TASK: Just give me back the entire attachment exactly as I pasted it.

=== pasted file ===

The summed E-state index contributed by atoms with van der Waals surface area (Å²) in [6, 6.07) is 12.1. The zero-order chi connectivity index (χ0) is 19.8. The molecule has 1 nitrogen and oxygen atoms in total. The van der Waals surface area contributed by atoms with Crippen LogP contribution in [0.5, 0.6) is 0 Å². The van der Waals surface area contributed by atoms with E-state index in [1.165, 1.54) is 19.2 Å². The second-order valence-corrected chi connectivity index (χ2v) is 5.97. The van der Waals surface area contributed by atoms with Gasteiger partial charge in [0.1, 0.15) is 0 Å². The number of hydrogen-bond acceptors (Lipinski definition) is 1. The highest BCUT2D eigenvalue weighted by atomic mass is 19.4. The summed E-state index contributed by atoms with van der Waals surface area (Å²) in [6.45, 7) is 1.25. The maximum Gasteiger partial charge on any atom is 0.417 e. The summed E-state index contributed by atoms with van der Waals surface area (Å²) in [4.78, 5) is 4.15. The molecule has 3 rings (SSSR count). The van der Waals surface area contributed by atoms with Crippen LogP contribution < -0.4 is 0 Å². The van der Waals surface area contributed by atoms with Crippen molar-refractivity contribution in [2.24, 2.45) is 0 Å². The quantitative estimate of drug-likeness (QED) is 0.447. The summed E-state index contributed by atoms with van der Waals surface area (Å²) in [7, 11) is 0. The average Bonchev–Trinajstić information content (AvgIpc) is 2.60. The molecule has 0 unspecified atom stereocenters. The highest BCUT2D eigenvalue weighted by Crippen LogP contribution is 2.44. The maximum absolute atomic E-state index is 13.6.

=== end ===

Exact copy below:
The summed E-state index contributed by atoms with van der Waals surface area (Å²) in [6, 6.07) is 12.1. The zero-order chi connectivity index (χ0) is 19.8. The molecule has 1 nitrogen and oxygen atoms in total. The van der Waals surface area contributed by atoms with Crippen LogP contribution in [0.5, 0.6) is 0 Å². The van der Waals surface area contributed by atoms with E-state index in [1.165, 1.54) is 19.2 Å². The second-order valence-corrected chi connectivity index (χ2v) is 5.97. The van der Waals surface area contributed by atoms with Gasteiger partial charge in [0.1, 0.15) is 0 Å². The number of hydrogen-bond acceptors (Lipinski definition) is 1. The highest BCUT2D eigenvalue weighted by atomic mass is 19.4. The summed E-state index contributed by atoms with van der Waals surface area (Å²) in [6.45, 7) is 1.25. The maximum Gasteiger partial charge on any atom is 0.417 e. The summed E-state index contributed by atoms with van der Waals surface area (Å²) in [4.78, 5) is 4.15. The molecule has 3 rings (SSSR count). The van der Waals surface area contributed by atoms with Crippen LogP contribution < -0.4 is 0 Å². The van der Waals surface area contributed by atoms with Crippen molar-refractivity contribution in [2.24, 2.45) is 0 Å². The quantitative estimate of drug-likeness (QED) is 0.447. The summed E-state index contributed by atoms with van der Waals surface area (Å²) in [7, 11) is 0. The average Bonchev–Trinajstić information content (AvgIpc) is 2.60. The molecule has 0 unspecified atom stereocenters. The highest BCUT2D eigenvalue weighted by Crippen LogP contribution is 2.44. The maximum absolute atomic E-state index is 13.6.